German Chancellor Angela Merkel

German Chancellor Angela Merkel

German Chancellor Angela Merkel has approved a criminal investigation into a comedian who used poetry to criticize Turkish President Recep Tayyip Erdogan.

A request by Turkey to investigate Jan Böhmermann for a satirical poem he read on German television station ZDF was given the green light by Merkel on Friday. Her hand was forced by an obscure law that forces the German government to determine whether a criminal probe may be launched against a citizen when a foreign nation makes a request.

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“Under the rule of law, it is not the job of the government but of prosecutors and the courts to weigh personal rights and other concerns against freedom of the press and of the arts,” Merkel said Friday, the Wall Street Journal reported.

Merkel was skewered from within her own party for favoring diplomatic ties with Turkey over press freedom.

“I think this decision is wrong. Criminal proceedings against satire for ‘insulting a majesty’ do not fit in with modern Germany,” Thomas Oppermann, the head of the Social Democrats, tweeted Friday.

“Ms. Merkel will have to live with the accusation that she caved to Erdogan,” added Anton Hofreiter, head of the opposition, center-left Greens in parliament, the Journal reported.

German Chancellor Angela Merkel has authorized a criminal investigation into comedian Jan Böhmermann over a joke he told about Turkish President Recep Tayyip Erdogan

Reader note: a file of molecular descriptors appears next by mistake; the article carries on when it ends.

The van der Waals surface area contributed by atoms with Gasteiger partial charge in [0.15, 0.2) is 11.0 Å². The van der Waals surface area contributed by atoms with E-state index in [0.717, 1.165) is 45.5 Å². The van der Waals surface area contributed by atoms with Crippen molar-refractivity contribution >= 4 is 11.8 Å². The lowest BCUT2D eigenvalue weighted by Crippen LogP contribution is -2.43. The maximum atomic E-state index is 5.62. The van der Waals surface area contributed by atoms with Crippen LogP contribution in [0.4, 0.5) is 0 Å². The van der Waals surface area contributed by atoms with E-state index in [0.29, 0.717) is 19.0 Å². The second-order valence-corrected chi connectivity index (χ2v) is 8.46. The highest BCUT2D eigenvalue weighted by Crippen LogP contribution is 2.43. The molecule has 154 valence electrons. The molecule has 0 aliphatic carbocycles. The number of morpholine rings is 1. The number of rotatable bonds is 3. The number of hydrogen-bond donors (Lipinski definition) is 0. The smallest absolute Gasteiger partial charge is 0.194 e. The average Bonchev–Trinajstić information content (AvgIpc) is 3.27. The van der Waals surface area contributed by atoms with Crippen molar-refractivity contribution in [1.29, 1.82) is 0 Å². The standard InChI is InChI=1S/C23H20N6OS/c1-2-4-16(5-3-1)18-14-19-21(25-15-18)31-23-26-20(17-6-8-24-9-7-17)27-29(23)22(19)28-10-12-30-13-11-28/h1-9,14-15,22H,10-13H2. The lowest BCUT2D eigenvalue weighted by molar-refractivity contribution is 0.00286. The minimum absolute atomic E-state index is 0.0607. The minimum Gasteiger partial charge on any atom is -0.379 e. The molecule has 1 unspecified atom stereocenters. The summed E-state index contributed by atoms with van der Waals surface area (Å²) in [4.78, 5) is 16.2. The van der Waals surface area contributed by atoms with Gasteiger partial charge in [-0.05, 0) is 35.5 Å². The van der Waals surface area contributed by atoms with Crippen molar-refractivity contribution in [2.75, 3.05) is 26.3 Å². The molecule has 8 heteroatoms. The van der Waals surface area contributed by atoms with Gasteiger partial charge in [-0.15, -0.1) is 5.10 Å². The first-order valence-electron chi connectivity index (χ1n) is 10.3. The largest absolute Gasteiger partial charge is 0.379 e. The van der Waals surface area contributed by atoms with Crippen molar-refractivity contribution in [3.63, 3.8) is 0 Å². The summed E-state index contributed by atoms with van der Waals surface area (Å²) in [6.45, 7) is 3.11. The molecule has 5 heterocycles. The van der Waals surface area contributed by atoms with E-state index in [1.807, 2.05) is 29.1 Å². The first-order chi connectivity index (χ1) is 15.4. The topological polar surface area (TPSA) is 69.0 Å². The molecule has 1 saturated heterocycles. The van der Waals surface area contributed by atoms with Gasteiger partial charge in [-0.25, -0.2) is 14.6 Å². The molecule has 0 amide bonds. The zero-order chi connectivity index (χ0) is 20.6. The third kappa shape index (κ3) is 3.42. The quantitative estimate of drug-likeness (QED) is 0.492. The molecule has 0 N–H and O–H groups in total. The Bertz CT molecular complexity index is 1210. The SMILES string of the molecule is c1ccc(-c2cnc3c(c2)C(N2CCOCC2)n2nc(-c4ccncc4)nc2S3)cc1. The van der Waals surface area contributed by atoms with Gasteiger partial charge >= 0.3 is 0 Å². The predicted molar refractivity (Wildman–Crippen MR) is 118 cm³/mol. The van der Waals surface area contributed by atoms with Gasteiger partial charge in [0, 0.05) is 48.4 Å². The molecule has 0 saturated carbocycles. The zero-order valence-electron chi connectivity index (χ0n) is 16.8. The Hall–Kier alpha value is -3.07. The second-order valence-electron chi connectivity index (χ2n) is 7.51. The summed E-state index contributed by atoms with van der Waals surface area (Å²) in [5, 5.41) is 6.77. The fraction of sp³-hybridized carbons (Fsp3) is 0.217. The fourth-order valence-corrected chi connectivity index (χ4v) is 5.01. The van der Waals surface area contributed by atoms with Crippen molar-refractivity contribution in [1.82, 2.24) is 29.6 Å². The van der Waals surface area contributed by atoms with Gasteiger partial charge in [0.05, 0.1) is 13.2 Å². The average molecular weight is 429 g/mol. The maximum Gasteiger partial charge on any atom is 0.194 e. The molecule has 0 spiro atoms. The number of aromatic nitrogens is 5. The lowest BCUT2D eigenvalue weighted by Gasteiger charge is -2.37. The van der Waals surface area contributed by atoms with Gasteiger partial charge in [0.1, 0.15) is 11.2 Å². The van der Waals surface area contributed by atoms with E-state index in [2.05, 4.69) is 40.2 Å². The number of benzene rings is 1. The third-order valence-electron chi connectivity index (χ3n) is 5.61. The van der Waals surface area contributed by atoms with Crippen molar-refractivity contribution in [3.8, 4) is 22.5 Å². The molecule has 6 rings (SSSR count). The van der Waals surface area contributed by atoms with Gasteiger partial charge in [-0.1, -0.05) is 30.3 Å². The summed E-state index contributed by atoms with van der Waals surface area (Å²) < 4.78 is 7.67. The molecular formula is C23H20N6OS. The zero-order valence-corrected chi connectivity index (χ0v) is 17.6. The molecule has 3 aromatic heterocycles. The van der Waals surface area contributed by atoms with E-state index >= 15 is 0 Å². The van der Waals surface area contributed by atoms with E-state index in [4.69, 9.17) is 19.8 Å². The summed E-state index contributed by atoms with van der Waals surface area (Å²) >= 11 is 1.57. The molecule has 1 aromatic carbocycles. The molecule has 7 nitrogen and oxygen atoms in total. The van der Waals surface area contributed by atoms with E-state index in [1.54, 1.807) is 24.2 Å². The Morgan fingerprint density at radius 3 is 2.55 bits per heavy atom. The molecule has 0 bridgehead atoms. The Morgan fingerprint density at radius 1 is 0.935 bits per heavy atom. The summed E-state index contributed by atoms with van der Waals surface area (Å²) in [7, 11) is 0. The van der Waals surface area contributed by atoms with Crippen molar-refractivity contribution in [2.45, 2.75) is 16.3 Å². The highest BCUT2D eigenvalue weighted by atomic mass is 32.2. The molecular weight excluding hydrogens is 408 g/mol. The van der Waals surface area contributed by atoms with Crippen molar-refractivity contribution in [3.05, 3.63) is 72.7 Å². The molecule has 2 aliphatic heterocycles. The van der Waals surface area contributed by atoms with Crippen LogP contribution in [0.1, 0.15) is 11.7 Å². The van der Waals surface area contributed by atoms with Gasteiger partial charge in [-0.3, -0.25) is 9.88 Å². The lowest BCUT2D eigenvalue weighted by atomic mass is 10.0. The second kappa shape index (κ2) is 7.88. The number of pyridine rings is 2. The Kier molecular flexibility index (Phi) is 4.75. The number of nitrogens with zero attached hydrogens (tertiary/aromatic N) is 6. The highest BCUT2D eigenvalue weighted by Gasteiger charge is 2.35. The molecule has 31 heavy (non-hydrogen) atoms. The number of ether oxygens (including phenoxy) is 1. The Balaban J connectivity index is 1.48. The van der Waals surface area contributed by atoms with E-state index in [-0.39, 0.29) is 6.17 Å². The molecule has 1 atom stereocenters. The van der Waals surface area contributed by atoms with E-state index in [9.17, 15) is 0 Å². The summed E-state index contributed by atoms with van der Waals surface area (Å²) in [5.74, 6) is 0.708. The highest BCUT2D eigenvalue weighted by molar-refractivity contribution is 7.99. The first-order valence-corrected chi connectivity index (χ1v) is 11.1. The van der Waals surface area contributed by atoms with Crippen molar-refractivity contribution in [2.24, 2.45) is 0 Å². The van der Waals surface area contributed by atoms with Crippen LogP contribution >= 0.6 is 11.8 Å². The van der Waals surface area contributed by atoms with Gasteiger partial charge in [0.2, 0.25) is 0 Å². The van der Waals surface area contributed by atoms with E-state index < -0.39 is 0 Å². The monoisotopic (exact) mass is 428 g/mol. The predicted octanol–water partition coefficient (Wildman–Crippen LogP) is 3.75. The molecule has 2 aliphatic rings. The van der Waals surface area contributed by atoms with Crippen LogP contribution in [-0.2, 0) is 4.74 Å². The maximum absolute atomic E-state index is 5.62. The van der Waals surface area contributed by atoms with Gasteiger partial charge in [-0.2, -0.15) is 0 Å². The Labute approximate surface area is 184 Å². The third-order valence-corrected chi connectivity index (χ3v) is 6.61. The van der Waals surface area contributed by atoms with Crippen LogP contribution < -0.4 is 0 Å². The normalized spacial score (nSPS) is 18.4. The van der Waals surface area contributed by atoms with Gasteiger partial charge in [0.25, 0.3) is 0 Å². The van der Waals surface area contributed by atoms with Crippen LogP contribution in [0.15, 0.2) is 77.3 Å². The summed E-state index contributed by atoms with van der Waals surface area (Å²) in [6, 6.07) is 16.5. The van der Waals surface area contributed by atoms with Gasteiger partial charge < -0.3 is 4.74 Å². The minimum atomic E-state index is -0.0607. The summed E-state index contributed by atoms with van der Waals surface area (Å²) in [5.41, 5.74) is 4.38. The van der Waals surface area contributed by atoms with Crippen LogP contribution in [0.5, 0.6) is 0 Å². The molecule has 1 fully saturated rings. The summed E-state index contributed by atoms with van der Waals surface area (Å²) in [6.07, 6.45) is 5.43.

German Chancellor Angela Merkel has authorized a criminal investigation into comedian Jan Böhmermann over a joke he told about Turkish President Recep Tayyip Erdogan

German authorities may now use a penal code established in 1871 to investigate Böhmermann, BBC reported Friday.

Paragraph 103 of Germany’s penal code states, “Whosoever insults a foreign head of state, or, with respect to his position, a member of a foreign government who is in Germany in his official capacity, or a head of a foreign diplomatic mission who is accredited in the Federal territory shall be liable to imprisonment not exceeding three years or a fine, in case of a slanderous insult to imprisonment from three months to five years.”

The code is referred to as the “Shah law” among German lawyers because the Shah of Persia successfully waged a legal battle against a Cologne newspaper in 1964, BBC reported.

Merkel approved an investigation into Böhmermann despite saying the law is “unnecessary for the future” and should be repealed by next year.

Germany recently approved a deal with Erdogan that will send all migrants from the Middle East who arrived after March 20 back to Turkey in exchange for nearly $7 billion in assistance for Syrian refugees. The deal was completed after voters punished Merkel’s Christian Democrats, or CDU, in March’s region elections. Germans were furious over the crime that followed her decision to welcome 1.1 million migrants into the country in 2015.

A Turkish official told the Journal that no threats were made to back out of its migrant deal if Böhmermann was not investigated.

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“This is not a matter of press freedom,” the official told said. “There’s a personal insult here and our president used his legal rights, which is a very natural response. From here on, it’s a judiciary matter. We won’t be doing anything more.”

More than 1,800 criminal cases have been initiated in Turkey for individuals who upset Erdogan since 2014, CNN reported Friday.

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Turkish President Recep Tayyip Erdogan

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